At least 74 Ebola virus cases have been recorded in the latest outbreak in the Democratic Republic of Congo (DRC), the World Health Organization announced Thursday.
So far there are 74 cases, with 70 confirmed and four probable, 32 deaths and 28 recoveries from the 11th Ebola virus outbreak in Mbandaka, Equateur province, the WHO African Region tweeted.
For several months, the DRC has been battling with several diseasing including, Cholera, Ebola, Measles.
Last month the WHO office in the Central African country said that a total of 12,959 people have been vaccinated since the start of the 11th Ebola outbreak in early June.
Around one million people have also been vaccinated against cholera in a five-day campaign that was launched in DRC’s South Kivu province late last month.
The WHO had also expressed concern over the 111th Ebola outbreak. The UN health agency said it deployed over 70 experts in the DRC to support it in its fight against the virus.
The WHO and the DRC government in June declared the country free from the 10th outbreak.
Starting in North Kivu on Aug. 1, 2018, the epidemic was the second-largest outbreak in the world, and particularly challenging as it took place in an active conflict zone. There were 3,470 cases, 2,287 deaths and 1,171 survivors, according to the WHO.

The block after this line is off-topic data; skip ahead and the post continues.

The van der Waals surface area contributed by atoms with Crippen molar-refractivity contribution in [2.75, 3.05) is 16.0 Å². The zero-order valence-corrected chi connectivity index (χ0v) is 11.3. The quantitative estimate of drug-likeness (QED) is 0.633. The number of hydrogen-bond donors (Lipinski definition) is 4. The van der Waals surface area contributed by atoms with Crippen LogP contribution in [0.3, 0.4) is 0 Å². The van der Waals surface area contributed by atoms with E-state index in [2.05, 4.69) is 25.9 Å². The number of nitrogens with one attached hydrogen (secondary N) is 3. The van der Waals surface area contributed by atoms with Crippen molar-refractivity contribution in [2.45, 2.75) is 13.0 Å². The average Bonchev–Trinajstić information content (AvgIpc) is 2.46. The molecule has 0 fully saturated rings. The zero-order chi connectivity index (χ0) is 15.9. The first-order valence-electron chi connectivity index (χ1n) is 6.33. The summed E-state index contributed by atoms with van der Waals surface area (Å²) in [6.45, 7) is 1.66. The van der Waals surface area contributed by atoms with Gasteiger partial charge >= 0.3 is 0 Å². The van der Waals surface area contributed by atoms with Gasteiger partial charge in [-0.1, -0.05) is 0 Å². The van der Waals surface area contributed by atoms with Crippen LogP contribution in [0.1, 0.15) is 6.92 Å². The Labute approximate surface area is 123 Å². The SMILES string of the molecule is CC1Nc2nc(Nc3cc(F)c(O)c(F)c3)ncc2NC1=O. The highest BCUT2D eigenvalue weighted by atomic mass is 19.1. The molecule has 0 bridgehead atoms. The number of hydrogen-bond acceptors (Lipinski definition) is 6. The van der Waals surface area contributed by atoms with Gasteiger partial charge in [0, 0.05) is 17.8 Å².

Ebola, a tropical fever that first appeared in 1976 in Sudan and the DRC, is transmitted to humans from wild animals.
Ebola contingency plan against COVID-19
Meanwhile DRC authorities in Butembo, North Kivu on Wednesday announced that the contingency plan used during the Ebola response in Butembo will also be used in the fight against the coronavirus pandemic in the city which has just recorded its first cases.
“There are certain Ebola achievements that can help us to make a good response to the coronavirus […] We must make them operational,” Dr. Paluku Lwanza told local daily Actualite.cd.
The DRC has so far recorded 9,253 coronavirus cases, with 212 deaths and 7,821 recoveries, according to the African Centres for Disease Control and Prevention.